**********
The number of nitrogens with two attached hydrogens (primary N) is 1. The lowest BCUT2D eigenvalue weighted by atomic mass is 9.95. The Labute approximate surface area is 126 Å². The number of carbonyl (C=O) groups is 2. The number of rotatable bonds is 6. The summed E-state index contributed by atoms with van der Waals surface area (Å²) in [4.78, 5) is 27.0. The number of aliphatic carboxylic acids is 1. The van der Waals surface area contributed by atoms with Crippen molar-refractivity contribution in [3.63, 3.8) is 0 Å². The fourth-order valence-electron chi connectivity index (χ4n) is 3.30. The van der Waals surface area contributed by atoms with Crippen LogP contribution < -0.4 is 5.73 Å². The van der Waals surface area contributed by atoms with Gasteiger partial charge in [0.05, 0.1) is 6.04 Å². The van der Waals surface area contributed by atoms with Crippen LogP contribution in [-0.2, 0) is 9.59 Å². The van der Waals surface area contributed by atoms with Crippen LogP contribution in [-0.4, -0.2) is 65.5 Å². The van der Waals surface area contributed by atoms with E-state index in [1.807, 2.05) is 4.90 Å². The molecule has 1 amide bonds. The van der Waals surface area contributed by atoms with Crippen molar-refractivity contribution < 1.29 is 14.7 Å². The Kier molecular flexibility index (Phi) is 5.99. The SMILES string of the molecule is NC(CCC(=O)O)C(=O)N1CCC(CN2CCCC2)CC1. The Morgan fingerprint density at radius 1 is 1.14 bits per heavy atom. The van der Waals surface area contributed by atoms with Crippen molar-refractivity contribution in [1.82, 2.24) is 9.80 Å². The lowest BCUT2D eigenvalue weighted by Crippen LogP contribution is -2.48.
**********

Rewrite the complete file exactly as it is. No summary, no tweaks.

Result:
The number of nitrogens with two attached hydrogens (primary N) is 1. The lowest BCUT2D eigenvalue weighted by atomic mass is 9.95. The Labute approximate surface area is 126 Å². The number of carbonyl (C=O) groups is 2. The number of rotatable bonds is 6. The summed E-state index contributed by atoms with van der Waals surface area (Å²) in [4.78, 5) is 27.0. The number of aliphatic carboxylic acids is 1. The van der Waals surface area contributed by atoms with Crippen molar-refractivity contribution in [3.63, 3.8) is 0 Å². The fourth-order valence-electron chi connectivity index (χ4n) is 3.30. The van der Waals surface area contributed by atoms with Crippen LogP contribution < -0.4 is 5.73 Å². The van der Waals surface area contributed by atoms with Gasteiger partial charge in [0.05, 0.1) is 6.04 Å². The van der Waals surface area contributed by atoms with Crippen LogP contribution in [-0.2, 0) is 9.59 Å². The van der Waals surface area contributed by atoms with Crippen LogP contribution in [-0.4, -0.2) is 65.5 Å². The van der Waals surface area contributed by atoms with E-state index in [1.807, 2.05) is 4.90 Å². The molecule has 1 amide bonds. The van der Waals surface area contributed by atoms with Crippen molar-refractivity contribution < 1.29 is 14.7 Å². The Kier molecular flexibility index (Phi) is 5.99. The SMILES string of the molecule is NC(CCC(=O)O)C(=O)N1CCC(CN2CCCC2)CC1. The Morgan fingerprint density at radius 1 is 1.14 bits per heavy atom. The van der Waals surface area contributed by atoms with Crippen molar-refractivity contribution in [1.82, 2.24) is 9.80 Å². The lowest BCUT2D eigenvalue weighted by Crippen LogP contribution is -2.48.